The Order had been in decline for years. Several of the outlying houses had been locked and abandoned. Those were the dark years, and indifference to the spiritual seemed to sweep over the land.
But then there was “the Awakening.” Churches began to fill and religious communities again began to prosper.
The brethren of the central house were finding the quarters and chapel becoming too cramped. Solitude and reflective prayer were difficult and under these conditions the superiors of the house made the decision to reopen the chapel in the foothills. It was a fine old building, and cluster of five small heritages and a ten man dormitory stood nearby.
The plan was to send a contingent of friars to complex to carry out necessary repairs, and to prepare the site for the construction of a larger dormitory in the spring.
The six brothers arrived in early November, and began shoring up roofs and replacing and repainting weathered woodwork, the facility having been abandoned for nearly forty years.
At the end of their first full week at the site, it began to snow. This seriously hampered their external efforts. There was plenty to occupy them indoors, however. The continued to clean and paint throughout the afternoon.
By time for evening prayers the snow was so deep that it was decided that the brothers would remain in the chapel for the evening.
The next morning was bright, but cold. The glare of the morning sun upon the three foot deep snowbanks was nearly blinding.
The friars held their morning devotions, and then Brother Cuthbert took their single shovel in order to clear a path back to the dormitory. As he shoveled he overturned what was thought to be a flagstone. Underneath it, there was something heavy wrapped in time-soiled oilcloth.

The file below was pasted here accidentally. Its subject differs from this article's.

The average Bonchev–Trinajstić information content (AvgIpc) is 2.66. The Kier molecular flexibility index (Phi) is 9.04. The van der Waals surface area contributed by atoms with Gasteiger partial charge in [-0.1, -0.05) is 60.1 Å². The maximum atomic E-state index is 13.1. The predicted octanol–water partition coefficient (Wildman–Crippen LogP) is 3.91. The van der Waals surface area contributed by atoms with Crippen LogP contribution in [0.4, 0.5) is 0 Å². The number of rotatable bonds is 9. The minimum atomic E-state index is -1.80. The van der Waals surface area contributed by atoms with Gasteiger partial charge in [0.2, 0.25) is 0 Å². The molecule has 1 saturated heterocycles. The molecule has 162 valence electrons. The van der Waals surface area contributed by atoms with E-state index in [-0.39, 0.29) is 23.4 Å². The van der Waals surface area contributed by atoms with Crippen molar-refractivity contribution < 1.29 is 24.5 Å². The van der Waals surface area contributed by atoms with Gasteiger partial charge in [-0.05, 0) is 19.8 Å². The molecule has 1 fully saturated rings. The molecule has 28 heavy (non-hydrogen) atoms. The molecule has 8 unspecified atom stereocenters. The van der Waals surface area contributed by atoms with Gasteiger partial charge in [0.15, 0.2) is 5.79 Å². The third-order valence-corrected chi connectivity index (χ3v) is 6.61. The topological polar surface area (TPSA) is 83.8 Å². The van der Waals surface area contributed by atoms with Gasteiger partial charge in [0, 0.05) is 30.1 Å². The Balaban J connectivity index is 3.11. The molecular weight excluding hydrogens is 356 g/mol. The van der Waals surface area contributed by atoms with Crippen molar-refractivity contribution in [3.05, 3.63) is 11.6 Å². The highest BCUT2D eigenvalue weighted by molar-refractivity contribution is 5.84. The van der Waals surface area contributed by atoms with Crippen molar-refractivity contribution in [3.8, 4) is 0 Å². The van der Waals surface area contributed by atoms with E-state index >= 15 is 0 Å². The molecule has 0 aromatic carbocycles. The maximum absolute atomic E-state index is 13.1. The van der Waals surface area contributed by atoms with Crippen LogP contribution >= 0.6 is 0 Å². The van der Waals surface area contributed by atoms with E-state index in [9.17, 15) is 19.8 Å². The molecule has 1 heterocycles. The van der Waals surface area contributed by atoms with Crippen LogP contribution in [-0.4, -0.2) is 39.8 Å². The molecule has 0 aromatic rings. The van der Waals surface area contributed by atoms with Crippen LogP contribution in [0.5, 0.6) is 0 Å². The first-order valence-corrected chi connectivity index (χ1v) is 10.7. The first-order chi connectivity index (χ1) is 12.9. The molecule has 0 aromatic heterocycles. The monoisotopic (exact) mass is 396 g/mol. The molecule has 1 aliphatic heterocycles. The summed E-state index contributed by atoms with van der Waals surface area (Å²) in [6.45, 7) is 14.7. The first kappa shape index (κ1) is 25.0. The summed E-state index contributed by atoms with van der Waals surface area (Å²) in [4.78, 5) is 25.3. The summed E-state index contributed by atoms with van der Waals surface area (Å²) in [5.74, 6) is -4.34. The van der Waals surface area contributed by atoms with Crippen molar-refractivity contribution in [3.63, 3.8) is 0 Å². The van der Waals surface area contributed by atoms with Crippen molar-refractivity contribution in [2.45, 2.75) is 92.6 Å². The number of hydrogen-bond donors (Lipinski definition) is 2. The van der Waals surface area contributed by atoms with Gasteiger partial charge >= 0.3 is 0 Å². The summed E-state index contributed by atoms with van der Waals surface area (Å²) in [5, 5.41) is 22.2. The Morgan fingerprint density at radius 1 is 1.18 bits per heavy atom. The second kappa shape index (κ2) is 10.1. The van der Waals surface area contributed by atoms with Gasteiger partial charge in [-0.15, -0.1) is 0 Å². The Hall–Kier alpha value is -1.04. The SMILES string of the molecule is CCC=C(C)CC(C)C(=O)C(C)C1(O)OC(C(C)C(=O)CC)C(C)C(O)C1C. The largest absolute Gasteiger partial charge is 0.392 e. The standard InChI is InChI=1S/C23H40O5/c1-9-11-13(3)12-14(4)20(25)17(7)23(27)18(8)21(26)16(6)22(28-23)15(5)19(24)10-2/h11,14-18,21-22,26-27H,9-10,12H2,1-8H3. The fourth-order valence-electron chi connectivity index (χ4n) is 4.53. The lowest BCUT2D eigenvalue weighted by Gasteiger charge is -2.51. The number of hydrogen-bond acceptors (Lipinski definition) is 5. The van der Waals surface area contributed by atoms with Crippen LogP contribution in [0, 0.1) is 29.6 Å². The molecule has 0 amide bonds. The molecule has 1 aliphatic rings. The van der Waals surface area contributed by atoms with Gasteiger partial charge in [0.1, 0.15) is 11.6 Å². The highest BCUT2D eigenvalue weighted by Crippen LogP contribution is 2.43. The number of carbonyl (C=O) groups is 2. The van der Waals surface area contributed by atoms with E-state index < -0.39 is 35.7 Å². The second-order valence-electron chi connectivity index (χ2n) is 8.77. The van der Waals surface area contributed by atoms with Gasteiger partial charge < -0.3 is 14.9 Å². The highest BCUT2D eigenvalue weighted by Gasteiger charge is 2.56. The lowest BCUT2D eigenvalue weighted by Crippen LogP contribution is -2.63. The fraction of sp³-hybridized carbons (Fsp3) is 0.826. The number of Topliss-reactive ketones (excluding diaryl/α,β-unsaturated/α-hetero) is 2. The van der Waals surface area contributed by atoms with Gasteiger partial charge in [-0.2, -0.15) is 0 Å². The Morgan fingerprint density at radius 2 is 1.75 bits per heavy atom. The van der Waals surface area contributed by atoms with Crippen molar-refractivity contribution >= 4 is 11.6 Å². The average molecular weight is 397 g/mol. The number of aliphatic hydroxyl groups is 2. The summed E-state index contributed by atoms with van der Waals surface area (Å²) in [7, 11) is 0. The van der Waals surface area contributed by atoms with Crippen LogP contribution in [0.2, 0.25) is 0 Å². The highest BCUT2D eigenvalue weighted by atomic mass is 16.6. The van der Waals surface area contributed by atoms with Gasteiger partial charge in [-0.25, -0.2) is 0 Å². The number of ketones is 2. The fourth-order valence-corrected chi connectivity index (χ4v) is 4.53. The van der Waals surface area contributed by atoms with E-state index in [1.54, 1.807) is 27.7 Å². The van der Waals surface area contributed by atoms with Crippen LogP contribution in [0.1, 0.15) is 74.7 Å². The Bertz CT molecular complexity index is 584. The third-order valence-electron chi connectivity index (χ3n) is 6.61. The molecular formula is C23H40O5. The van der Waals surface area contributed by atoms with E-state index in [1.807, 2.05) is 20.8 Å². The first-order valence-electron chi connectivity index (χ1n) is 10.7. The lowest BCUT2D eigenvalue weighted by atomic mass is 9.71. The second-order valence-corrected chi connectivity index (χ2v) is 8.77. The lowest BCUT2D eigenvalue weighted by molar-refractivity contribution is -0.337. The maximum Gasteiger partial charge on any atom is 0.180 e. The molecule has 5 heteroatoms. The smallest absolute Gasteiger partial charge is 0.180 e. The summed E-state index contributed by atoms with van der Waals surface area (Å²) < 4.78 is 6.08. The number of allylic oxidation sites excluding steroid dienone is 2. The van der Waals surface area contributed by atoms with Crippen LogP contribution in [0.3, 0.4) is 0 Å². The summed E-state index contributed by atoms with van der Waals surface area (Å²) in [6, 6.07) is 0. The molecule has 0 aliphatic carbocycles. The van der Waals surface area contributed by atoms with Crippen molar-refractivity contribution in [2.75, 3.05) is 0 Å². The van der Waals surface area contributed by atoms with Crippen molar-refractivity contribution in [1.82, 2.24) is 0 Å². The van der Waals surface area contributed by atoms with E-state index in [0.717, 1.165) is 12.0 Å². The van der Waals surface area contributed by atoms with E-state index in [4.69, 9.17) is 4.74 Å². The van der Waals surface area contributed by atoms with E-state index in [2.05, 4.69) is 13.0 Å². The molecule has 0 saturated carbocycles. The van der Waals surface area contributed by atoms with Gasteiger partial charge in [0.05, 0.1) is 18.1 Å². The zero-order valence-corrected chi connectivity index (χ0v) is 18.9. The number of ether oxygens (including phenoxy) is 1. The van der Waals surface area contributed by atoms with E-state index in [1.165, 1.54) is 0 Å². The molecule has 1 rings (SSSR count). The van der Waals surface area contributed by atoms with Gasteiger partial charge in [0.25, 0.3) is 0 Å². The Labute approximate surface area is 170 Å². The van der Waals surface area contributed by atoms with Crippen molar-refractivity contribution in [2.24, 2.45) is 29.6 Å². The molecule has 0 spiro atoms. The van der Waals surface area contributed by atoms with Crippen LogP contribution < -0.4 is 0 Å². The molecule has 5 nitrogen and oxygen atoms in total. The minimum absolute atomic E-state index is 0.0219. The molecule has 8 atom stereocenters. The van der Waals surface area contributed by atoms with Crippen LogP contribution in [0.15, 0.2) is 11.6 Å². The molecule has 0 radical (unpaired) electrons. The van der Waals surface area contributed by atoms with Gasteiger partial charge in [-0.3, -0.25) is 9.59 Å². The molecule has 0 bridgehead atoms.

Cuthbert stopped his shoveling and leaned down to pick up the bundle, and found it contained a book. He had just begun to flip through the first pages, when Brother Derek called out.
“What do you have there?” Derek urged from the doorway.
Cuthbert held up a finger to indicate that he wanted his brother to wait a minute.
“A book, but it seems blank,” Cuthbert eventually responded, still flipping through pages.
He returned to the chapel doorway, and showed the ancient volume to Derek.
“How odd,” Derek reflected, he too now flipping through the blank pages.
“I don’t see why anyone would have bothered themselves with wrapping it so carefully, and then burying it under the path,” Cuthbert mused aloud.
“Brothers, what do you have there?” Brother Simon called from near the altar rail, which he had just varnished.
“A book,” the other two responded, almost in harmony.
“Bring it here, let’s have a look,” Simon urged.
“There’s not much to see,” Derek responded, as they walked down the aisle. “It’s blank.”
The book was laid upon the altar, and opened. It did indeed seem to be blank.
Just then, Brother Anselm who was working on the east end of the outside of the building removed the boards from the window above the altar. Streams of light poured through the stained glass illuminating the pages.
Now rather than blank pages the friars could read handwritten text which had taken on the reds, greens, and blues of the stained glass.
Cuthbert turned quickly to the first page where he read in a clunky Latin script, “The Journal of Giovanni di Pietro di Bernardone.”
Who knows what secrets they might find therein? Especially in times like these.
Snowy and Cold
Wait (holding out the hand or holding up one finger or similar)